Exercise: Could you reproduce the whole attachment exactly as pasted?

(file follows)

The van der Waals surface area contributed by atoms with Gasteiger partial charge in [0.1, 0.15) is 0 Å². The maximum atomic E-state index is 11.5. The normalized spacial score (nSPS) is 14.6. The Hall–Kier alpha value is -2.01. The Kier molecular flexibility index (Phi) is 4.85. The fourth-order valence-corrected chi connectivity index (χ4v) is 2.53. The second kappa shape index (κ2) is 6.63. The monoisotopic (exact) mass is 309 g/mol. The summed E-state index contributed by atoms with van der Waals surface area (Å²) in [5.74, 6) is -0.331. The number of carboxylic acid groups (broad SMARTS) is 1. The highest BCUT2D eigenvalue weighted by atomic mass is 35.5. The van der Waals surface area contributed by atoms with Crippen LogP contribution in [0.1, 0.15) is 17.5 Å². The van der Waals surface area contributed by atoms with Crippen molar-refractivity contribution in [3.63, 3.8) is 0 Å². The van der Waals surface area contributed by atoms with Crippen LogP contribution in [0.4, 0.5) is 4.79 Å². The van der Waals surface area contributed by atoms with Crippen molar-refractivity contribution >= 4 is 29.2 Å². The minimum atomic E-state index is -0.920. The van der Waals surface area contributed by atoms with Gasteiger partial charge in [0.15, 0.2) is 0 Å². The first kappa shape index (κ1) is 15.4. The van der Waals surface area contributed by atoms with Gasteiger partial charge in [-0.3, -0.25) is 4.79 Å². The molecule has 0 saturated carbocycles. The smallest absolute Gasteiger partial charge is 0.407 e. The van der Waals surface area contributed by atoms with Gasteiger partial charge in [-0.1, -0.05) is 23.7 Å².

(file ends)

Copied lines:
The van der Waals surface area contributed by atoms with Gasteiger partial charge in [0.1, 0.15) is 0 Å². The maximum atomic E-state index is 11.5. The normalized spacial score (nSPS) is 14.6. The Hall–Kier alpha value is -2.01. The Kier molecular flexibility index (Phi) is 4.85. The fourth-order valence-corrected chi connectivity index (χ4v) is 2.53. The second kappa shape index (κ2) is 6.63. The monoisotopic (exact) mass is 309 g/mol. The summed E-state index contributed by atoms with van der Waals surface area (Å²) in [5.74, 6) is -0.331. The number of carboxylic acid groups (broad SMARTS) is 1. The highest BCUT2D eigenvalue weighted by atomic mass is 35.5. The van der Waals surface area contributed by atoms with Crippen LogP contribution in [0.1, 0.15) is 17.5 Å². The van der Waals surface area contributed by atoms with Crippen molar-refractivity contribution in [3.63, 3.8) is 0 Å². The van der Waals surface area contributed by atoms with Crippen LogP contribution in [0.4, 0.5) is 4.79 Å². The van der Waals surface area contributed by atoms with Crippen molar-refractivity contribution >= 4 is 29.2 Å². The minimum atomic E-state index is -0.920. The van der Waals surface area contributed by atoms with Gasteiger partial charge in [0.15, 0.2) is 0 Å². The first kappa shape index (κ1) is 15.4. The van der Waals surface area contributed by atoms with Gasteiger partial charge in [-0.3, -0.25) is 4.79 Å². The molecule has 0 saturated carbocycles. The smallest absolute Gasteiger partial charge is 0.407 e. The van der Waals surface area contributed by atoms with Gasteiger partial charge in [-0.1, -0.05) is 23.7 Å².